France has not won Eurovision since 1977 (Marie Myriam), despite Barbara Pravi’s very good second place last year, but it is at the top of the program every year… A literal first place since the credits of the he show, the call sign of the European Broadcasting Union (EBU) which organizes the show, is the work of a French Baroque composer: Marc-Antoine Charpentier.

The European Broadcasting Union, created in 1950 to bring together broadcasters from across Western Europe, chose the prelude to its Te Deum (H 146) to identify its programmes. This organization will then give birth to the network… Eurovision, which marks a big blow for its birth with the first event to be broadcast live on a global scale, on June 2, 1953: the coronation of Elizabeth II.

The occasion of a first broadcast, before an event rich in baroque music, for this callsign. Which will soon be resumed when, in the excitement of European construction, the leaders of the European Broadcasting Union imagine a meeting to exalt fraternity between peoples. Inspired by the Italian Festival of San Remo, it will be the Eurovision Song Contest, the first edition of which takes place on May 24, 1956.

This sound credits still frames the other events broadcast by the network today, such as the New Year’s concert in Vienna. This famous prelude to the Te Deum also serves as the anthem of the Six Nations rugby tournament.

Several reasons led to the choice of these eight measures as a sound identity. First Marc-Antoine Charpentier is French, so from one of the founding countries, his music has the advantage of having fallen into the public domain for a long time and it is in tune with the times. Indeed, after having completely disappeared after his death in 1704, the composer benefited in the 1950s from the growing interest in Baroque music.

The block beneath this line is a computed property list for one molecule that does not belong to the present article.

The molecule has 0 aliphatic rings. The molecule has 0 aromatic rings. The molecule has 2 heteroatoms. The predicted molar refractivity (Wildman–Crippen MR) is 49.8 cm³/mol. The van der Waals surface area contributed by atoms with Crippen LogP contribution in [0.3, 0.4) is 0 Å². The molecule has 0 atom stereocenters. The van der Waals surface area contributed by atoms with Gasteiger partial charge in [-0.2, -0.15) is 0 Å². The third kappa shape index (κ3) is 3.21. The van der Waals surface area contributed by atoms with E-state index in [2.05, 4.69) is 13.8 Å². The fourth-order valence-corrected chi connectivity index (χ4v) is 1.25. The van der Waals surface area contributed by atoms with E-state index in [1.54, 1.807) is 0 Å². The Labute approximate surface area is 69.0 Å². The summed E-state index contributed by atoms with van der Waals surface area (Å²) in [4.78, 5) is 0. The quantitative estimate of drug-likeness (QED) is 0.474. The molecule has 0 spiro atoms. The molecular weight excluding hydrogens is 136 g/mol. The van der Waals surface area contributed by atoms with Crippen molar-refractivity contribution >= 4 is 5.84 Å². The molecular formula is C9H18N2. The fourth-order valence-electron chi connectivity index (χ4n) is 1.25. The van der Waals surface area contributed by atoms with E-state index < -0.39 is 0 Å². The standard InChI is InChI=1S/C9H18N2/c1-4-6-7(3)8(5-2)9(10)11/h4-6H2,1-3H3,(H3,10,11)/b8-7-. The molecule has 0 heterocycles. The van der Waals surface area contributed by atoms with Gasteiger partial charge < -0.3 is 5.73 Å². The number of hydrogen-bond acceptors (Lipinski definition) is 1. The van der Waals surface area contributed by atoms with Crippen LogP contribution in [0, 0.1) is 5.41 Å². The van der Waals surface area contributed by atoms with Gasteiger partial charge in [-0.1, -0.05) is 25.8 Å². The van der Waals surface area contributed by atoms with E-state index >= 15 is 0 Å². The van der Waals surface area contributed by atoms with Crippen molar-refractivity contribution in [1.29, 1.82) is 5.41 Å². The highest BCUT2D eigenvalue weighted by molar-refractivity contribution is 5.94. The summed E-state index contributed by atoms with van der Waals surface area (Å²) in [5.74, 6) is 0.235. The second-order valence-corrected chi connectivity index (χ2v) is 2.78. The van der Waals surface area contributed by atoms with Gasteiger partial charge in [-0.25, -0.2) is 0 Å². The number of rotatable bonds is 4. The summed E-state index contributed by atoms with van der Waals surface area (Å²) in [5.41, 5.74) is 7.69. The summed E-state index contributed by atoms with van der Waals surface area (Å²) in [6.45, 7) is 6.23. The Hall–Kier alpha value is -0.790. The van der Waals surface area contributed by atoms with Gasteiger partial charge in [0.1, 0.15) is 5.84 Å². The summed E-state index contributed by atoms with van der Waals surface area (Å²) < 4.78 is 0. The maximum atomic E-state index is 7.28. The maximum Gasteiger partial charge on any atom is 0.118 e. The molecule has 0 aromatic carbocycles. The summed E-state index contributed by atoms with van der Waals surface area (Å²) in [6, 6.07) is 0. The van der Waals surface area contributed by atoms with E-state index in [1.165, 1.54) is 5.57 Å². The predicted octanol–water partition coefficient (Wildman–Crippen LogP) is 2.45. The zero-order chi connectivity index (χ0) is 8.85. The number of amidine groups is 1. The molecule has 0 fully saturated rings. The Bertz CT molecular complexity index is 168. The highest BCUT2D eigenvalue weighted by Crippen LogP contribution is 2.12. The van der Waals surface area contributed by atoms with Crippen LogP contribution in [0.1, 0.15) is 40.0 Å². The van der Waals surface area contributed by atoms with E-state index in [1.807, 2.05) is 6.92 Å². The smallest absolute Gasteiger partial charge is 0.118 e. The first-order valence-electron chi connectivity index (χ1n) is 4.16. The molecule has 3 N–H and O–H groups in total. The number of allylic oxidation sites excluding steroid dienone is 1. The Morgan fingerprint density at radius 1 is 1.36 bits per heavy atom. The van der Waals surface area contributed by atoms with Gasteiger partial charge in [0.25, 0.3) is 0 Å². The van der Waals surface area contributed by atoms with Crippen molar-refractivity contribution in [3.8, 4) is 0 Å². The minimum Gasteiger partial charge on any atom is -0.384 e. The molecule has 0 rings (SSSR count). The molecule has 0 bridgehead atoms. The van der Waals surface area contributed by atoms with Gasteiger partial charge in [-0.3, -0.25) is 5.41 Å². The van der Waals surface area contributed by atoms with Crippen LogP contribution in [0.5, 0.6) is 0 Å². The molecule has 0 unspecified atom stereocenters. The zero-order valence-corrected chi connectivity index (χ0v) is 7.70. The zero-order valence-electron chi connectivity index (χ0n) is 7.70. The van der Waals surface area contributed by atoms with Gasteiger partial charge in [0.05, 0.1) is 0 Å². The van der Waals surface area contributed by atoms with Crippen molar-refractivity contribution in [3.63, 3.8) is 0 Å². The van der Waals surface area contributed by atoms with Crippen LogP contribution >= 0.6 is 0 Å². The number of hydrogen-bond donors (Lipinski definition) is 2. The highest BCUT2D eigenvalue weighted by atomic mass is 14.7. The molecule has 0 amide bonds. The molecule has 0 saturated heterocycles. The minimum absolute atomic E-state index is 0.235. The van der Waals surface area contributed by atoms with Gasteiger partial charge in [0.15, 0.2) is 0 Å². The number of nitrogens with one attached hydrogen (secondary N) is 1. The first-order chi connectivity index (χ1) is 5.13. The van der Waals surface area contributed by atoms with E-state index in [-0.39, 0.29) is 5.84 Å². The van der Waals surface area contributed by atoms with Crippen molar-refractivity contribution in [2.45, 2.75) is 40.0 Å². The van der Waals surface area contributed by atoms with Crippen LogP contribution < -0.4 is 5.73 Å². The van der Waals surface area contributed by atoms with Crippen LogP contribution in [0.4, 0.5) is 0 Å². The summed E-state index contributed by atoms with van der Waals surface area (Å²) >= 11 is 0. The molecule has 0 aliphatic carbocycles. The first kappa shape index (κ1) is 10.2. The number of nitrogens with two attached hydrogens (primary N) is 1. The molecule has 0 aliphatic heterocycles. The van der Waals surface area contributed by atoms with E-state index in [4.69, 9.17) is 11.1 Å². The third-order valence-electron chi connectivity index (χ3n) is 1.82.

In January 1953, a brand new French record company, Erato, published the recording of a then totally unknown work, unearthed by the religious and musicologist Carl de Nys with the Orchester de chambre des concerts Pasdeloup under the direction of Louis Martini : Charpentier’s Te Deum.

Triumphant trumpets and dazzling cymbals, the disc is a success and its prelude all in fanfare and splendor will know thanks to television an eternal posterity, eclipsing the work, the life and often the name of its author.

But at this time, another musician of Italian origin reigned supreme on the French artistic scene: Jean-Baptiste Lully, superintendent of music to King Louis XIV and master of music to the royal family. In 1672, he obtained a royal privilege which forbade “to cause any whole piece to be sung in France, whether in French verse or other languages, without the written permission of the said Sieur Lully, under penalty of ten thousand pounds fine, and confiscation theaters, machines, decorations, clothes…” These restrictions caused his falling out with Molière, pushing the playwright to seek a new composer in the person of… Marc-Antoine Charpentier. The two men will collaborate in particular on the musical parts of the Imaginary Invalid.

The death of the royal composer in 1687 allowed Charpentier to consider composing for a wider circle than that of private performances. In 1690, he created an opera: Médée, for the Royal Academy of Music at the Théâtre du Palais-Royal, to a libretto by Thomas Corneille (Pierre’s younger brother), but the failure of this lyrical tragedy convinced the composer to devoted to sacred music until his death on February 24, 1704.

A prolific composer with a very wide range of registers, Charpentier composed a considerable body of work, part of which was lost, the fault of a work that was mostly handwritten and little published during his lifetime. It is assumed, for example, that he composed six Te Deums, but we know of only four, including the famous H. 146, which celebrates a victory without knowing precisely the occasion of its composition. Taking the form of a grand motet, it was written between 1688 and 1698, when Charpentier was master of music at the Jesuit church of Saint-Louis.

Since its revival as Eurovision credits, Charpentier’s prelude has undergone various orchestrations and attempts at modernization, some of them rather outrageous. The latest version has returned to more classicism (strings, flutes, oboes, trumpets, timpani), all in solemnity and a little kitsch joy, a perfect image of the competition it frames. On Saturday evening, you are therefore sure to hear at least one musical masterpiece of French Baroque. France, 12 points.

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